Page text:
"Allons," Louis had gathered Thomas by the elbow and hustled him away to show off his newest exotic presents from Spain.

"Did you start to love God?"

The words startled Thomas almost as much for their accuracy as for the fact that, eight years later, Henry still had to ask.

"Yes. I started to love--" Thomas paused to get it precisely accurate. "The honour of God."

And with the rudely forced reunion, he had. The discovery had stunned him even more than Henry or the bishops, if possible. Thomas had missed Him during those years.

He had missed having the goal of otherworldly perfection in his sights.

Forgiving Henry for taking Gwendolyn was easy. Men are flawed--born to sin--and Earthly tribulations will pass.

Forgiving Henry-- no, forgiving himself--for letting his love of Henry separate him from the impeccancy of the divine: that he could not do.

"I didn't want her," Henry confessed, curled on the bed and clinging to his arm. "I only wanted to take her from you. No, I wanted to know that you would give her to me: I had to know who you loved more. Don't you see, Thomas? I had to know that you loved me more than her.”

"You have your answer now?" Rigid, Thomas sat up against the headboard staring ahead. Mostly what disturbed him was how little of anything he felt.

But at what price?" Ragged breathing filled the darkness.

Thomas wondered, besides his wet nurse, how many others had heard Henry cry.

"Love…the knowledge of love, never comes without a price." Thomas philosophized as easily as others breathed.

"You're lucky to have no passion, Thomas. To never feel its swells, crests and surges. To have no idea how the force of love can overwhelm and capsize even the most tautly steadied helm."

Concealed by darkness, Thomas allowed himself a wry smile.

"What you must think of me." Henry's words rose muffled. "I've lost you too. I know I have."

"You cannot lose me, My Prince. I am your servant until and unless you order me away." Absently, Thomas patted the clenched arm.

"Servants I have enough of…too many of. I want you to be my friend. I want your love, but how can I still have that now? Not after--"

Thomas reached beneath the coverlet and put his palm to Henry's crotch. For all the turmoil, Henry's lusts had accumulated unspent and still percolated just beneath the surface. With the first touch, they swelled and sprang to life.

Thomas plunged under Henry's robe and wrapped fingers, leaded down by the Great Seal of England, around Henry's prick.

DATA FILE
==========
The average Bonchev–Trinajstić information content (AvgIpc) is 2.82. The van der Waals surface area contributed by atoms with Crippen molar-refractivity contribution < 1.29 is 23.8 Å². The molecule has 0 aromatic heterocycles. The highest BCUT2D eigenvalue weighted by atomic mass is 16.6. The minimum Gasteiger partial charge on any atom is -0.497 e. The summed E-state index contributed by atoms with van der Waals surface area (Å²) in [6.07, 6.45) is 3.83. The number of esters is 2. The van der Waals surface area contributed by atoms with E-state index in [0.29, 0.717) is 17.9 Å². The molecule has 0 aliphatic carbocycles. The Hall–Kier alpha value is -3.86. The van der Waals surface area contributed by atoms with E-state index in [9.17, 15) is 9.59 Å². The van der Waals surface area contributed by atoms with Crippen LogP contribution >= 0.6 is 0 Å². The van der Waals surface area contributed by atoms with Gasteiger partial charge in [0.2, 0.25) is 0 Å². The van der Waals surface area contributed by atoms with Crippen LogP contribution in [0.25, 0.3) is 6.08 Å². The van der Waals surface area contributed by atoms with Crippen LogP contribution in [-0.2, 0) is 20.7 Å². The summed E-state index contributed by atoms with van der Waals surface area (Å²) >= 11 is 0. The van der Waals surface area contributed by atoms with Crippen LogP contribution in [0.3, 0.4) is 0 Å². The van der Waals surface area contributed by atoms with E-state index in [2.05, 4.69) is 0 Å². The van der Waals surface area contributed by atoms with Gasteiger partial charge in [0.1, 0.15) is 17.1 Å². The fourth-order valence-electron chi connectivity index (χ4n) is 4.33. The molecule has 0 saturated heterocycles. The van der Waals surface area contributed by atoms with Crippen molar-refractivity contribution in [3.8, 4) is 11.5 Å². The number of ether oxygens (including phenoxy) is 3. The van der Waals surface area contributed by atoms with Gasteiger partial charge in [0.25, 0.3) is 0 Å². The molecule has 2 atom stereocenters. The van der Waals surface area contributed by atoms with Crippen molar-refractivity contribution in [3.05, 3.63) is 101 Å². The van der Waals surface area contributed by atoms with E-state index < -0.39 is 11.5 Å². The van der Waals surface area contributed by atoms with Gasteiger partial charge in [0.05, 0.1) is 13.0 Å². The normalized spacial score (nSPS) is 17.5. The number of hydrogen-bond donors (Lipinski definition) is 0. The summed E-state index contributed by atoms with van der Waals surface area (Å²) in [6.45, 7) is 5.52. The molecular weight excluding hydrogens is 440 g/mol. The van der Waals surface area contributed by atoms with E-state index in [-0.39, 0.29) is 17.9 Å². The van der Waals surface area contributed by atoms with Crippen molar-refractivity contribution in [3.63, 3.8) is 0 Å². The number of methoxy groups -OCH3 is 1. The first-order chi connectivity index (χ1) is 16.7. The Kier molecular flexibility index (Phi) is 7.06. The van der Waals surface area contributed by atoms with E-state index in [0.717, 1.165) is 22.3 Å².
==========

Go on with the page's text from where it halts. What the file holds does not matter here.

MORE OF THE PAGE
Henry gasped and thrust into the grip.

"You do love me Thomas, you do," he chanted over and over until he came at a fever pitch. Moments later he slipped into a wine scented sleep.

"I do," said Thomas to no one in particular. He rose from the bed and wiped his hand. He removed his boots and lay back next to his sleeping king on pillows still imbued with Gwendolyn's Welsh perfume.

He didn't sleep at all that night, but lay with his eyes open, wondering where his honour had gone and trying to remember where he had seen it last.

"I should never have seen you; it hurts too much." Henry bowed his head.

"My Prince--" In one last, futile try, Thomas extended a hand. Despite all that had passed between them--despite all the worse times that they had just agreed must come--Thomas knew he would have given away his God, his newfound honour, his newfound peace. He would give it all away and scatter it as cavalierly as weed pollen upon an autumn gale if Henry would only let him in.

"No! No pity! It's dirty!" Henry jerked away. "This is the last time I shall come begging to you. Go back to England." Henry turned his face away, and the cruel sea breeze whipped around them both.

It was not to be Becket's choice to make. As always, in all things of this Earth, he would defer to his king.

"Farewell, My Prince; I sail tomorrow. I know that I shall never see you again." Not as mortal souls see with eyeballs or as men face men on earthly soil, that is.

"How dare you say that to me when I've given you my royal word? Do you take me for a traitor?" The king's madness thundered down the beach.

Who is so deaf or as blind as he, who wilfully will neither hear nor see?

The great amethyst ring became trapped and pinched painfully into his skin as he wrapped his left hand into the reins. Thomas yanked to the left and galloped across the sand. Curious, he thought, that even after all this, turning away from Henry was still harder than turning away from God had been.

Perhaps because he knew with bedrock certainty that Henry needed him and only him whereas God did not.

There would come a time when the honour of God and the honour of the king must meet, but it would not be in France or in England or anywhere on this Earth below. Yet if God was indeed kind and merciful, as Thomas had come to believe, on that day Henry and Thomas would embrace with neither crown nor mitre to come between.

He ached to be able to convey this surety of peace to his king, but it was not something that could be passed from man to man--not even by priest, archbishop or Pope. It was perhaps the one great gift that must come direct from God Himself.

Thomas would leave Henry to find his peace. There was no choice, for where Henry and Becket met, it tended to be difficult to hear God over the furore.

One day Thomas would die with a private chortle of joy upon his lips, for it is written that in Heaven--among its other amenities--all are given perfect understanding.

Even irascible kings.

Thomas kicked his horse to gallop faster as Henry's plaintive cry expired behind him, caught and whipped up in the uncomprehending Norman wind.